*n*-dimensional space that contains the articles) with samples that you know the classification of. When you encounter a new instance, you need to assign it a classification based on what you know from the existing samples.

In order to classfiy a new instance, we must define a measure of 'distance' between the new instance and another. Possible metrics are the Euclidean distance or the Manhattan distance.

Given that we have a training set of instances, with known classifications

```
s = ((x
```

_{1},y_{1}),(x_{2},y_{2}),...,(x_{m},y_{m}))

a new instance *x* is classified by looking at the *k* nearest examples in *s*.

```
N
```

_{k}(x,s) = {the k examples (x',y') in s with x' closest to x}

For classification problems with classes W = {w_{1}, ... , w_{c}}, we take the most common class among the *k* nearest examples.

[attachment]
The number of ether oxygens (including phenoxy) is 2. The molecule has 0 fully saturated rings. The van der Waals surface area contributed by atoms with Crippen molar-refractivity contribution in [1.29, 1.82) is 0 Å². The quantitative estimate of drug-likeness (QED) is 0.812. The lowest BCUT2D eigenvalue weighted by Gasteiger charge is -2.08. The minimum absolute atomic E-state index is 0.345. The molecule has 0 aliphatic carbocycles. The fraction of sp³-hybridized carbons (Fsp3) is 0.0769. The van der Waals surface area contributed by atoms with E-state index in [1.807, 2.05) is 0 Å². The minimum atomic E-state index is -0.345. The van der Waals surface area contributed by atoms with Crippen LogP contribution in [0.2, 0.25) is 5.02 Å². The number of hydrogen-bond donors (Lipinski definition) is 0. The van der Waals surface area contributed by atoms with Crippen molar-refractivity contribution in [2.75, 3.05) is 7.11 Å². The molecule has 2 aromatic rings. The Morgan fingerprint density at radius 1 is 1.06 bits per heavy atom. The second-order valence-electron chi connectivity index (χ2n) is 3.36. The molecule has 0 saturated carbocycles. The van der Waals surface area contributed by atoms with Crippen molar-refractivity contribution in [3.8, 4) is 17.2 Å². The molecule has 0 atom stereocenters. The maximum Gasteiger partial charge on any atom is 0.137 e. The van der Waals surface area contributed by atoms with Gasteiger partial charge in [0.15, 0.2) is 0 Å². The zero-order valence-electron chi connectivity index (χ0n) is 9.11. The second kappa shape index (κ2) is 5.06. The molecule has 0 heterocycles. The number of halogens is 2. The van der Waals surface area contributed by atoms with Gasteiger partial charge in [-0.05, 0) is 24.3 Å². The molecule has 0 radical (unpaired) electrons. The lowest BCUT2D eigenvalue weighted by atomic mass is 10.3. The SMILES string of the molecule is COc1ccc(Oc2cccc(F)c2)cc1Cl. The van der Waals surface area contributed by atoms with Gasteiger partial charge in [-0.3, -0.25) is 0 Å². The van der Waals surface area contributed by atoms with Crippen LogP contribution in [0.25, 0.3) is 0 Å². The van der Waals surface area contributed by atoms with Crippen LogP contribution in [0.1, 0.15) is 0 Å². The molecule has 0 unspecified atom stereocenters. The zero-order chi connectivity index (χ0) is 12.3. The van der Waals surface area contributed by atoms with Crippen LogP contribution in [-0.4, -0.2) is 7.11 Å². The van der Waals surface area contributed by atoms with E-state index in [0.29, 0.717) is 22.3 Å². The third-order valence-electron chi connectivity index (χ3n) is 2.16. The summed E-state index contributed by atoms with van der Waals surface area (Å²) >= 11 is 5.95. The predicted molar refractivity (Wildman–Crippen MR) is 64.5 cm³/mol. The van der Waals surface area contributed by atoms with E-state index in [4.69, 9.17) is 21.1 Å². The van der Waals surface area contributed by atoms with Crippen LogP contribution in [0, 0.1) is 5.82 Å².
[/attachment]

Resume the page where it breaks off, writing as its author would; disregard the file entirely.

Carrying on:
If *k*=1, we have 1-nearest neighbour. This effectively divides the instance space into convex polyhedra surrounding each instance encountered so far. A new instance takes the classification of the instance whose polyhedra it falls into.

For regression problems where W is the real numbers, we use the average of the *k* nearest neighbours. This is a more general form of the algorithm that can be used to locally approximate continuous functions.

One way to refine the *k*-nearest neighbour learning algorithm is to distance weighting on the neighbouring instances. When we add up the neighbouring instances (either in the discrete classification case, or the contiuous function case), we scale the values by it's inverse squared distance from the new instance. This makes closer instance more relevant to the classification than distant ones. One upshot of this is that we can now use every known instance to classify a new instance, but this will obviously affect performance.

Distance weighting offers some protection against noisy data by smoothing out the impact of noise, providing a sufficiently large *k* is used.